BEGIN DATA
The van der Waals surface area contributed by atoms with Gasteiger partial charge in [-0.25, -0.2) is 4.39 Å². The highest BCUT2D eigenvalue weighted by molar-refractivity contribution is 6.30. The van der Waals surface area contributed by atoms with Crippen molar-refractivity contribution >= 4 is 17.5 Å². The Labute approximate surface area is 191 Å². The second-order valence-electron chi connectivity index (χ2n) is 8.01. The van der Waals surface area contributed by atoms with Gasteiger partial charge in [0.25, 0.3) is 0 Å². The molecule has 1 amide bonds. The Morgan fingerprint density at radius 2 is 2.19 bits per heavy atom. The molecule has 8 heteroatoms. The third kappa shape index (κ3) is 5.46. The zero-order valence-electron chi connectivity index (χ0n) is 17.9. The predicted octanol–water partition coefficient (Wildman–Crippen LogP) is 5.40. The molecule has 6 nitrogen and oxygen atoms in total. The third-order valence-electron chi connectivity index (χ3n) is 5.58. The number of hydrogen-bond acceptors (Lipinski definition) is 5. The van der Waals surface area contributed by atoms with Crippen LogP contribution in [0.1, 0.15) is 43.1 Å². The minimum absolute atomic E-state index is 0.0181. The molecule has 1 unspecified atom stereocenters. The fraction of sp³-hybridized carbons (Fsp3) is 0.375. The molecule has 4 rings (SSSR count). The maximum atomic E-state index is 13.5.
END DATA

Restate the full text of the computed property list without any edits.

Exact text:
The van der Waals surface area contributed by atoms with Gasteiger partial charge in [-0.25, -0.2) is 4.39 Å². The highest BCUT2D eigenvalue weighted by molar-refractivity contribution is 6.30. The van der Waals surface area contributed by atoms with Crippen molar-refractivity contribution >= 4 is 17.5 Å². The Labute approximate surface area is 191 Å². The second-order valence-electron chi connectivity index (χ2n) is 8.01. The van der Waals surface area contributed by atoms with Gasteiger partial charge in [0.25, 0.3) is 0 Å². The molecule has 1 amide bonds. The Morgan fingerprint density at radius 2 is 2.19 bits per heavy atom. The molecule has 8 heteroatoms. The third kappa shape index (κ3) is 5.46. The zero-order valence-electron chi connectivity index (χ0n) is 17.9. The predicted octanol–water partition coefficient (Wildman–Crippen LogP) is 5.40. The molecule has 6 nitrogen and oxygen atoms in total. The third-order valence-electron chi connectivity index (χ3n) is 5.58. The number of hydrogen-bond acceptors (Lipinski definition) is 5. The van der Waals surface area contributed by atoms with Crippen LogP contribution in [0.1, 0.15) is 43.1 Å². The minimum absolute atomic E-state index is 0.0181. The molecule has 1 unspecified atom stereocenters. The fraction of sp³-hybridized carbons (Fsp3) is 0.375. The molecule has 4 rings (SSSR count). The maximum atomic E-state index is 13.5.